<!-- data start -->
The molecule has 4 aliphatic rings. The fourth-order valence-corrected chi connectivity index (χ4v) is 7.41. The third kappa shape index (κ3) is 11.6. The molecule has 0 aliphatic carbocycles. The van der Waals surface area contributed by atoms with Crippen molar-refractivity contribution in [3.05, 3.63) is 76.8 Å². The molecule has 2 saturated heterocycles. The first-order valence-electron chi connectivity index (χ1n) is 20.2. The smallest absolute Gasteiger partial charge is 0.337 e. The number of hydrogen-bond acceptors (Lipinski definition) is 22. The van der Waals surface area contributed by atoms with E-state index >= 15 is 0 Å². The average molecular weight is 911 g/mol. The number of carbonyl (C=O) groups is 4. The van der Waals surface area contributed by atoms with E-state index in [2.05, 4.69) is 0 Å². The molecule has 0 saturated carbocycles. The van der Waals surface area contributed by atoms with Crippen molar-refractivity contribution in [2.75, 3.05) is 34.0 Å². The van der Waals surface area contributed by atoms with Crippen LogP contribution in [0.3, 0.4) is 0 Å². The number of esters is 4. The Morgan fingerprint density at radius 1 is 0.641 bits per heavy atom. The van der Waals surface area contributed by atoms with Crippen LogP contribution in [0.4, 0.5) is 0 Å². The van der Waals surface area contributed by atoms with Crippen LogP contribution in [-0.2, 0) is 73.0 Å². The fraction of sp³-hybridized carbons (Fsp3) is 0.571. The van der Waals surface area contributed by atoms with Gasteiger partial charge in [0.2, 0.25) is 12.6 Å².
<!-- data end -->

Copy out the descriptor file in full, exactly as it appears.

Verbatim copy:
The molecule has 4 aliphatic rings. The fourth-order valence-corrected chi connectivity index (χ4v) is 7.41. The third kappa shape index (κ3) is 11.6. The molecule has 0 aliphatic carbocycles. The van der Waals surface area contributed by atoms with Crippen molar-refractivity contribution in [3.05, 3.63) is 76.8 Å². The molecule has 2 saturated heterocycles. The first-order valence-electron chi connectivity index (χ1n) is 20.2. The smallest absolute Gasteiger partial charge is 0.337 e. The number of hydrogen-bond acceptors (Lipinski definition) is 22. The van der Waals surface area contributed by atoms with E-state index >= 15 is 0 Å². The average molecular weight is 911 g/mol. The number of carbonyl (C=O) groups is 4. The van der Waals surface area contributed by atoms with E-state index in [2.05, 4.69) is 0 Å². The molecule has 0 saturated carbocycles. The van der Waals surface area contributed by atoms with Crippen molar-refractivity contribution in [2.75, 3.05) is 34.0 Å². The van der Waals surface area contributed by atoms with Crippen LogP contribution in [0.3, 0.4) is 0 Å². The number of esters is 4. The Morgan fingerprint density at radius 1 is 0.641 bits per heavy atom. The van der Waals surface area contributed by atoms with Crippen LogP contribution in [0.4, 0.5) is 0 Å². The van der Waals surface area contributed by atoms with Crippen LogP contribution in [-0.2, 0) is 73.0 Å². The fraction of sp³-hybridized carbons (Fsp3) is 0.571. The van der Waals surface area contributed by atoms with Gasteiger partial charge in [0.2, 0.25) is 12.6 Å².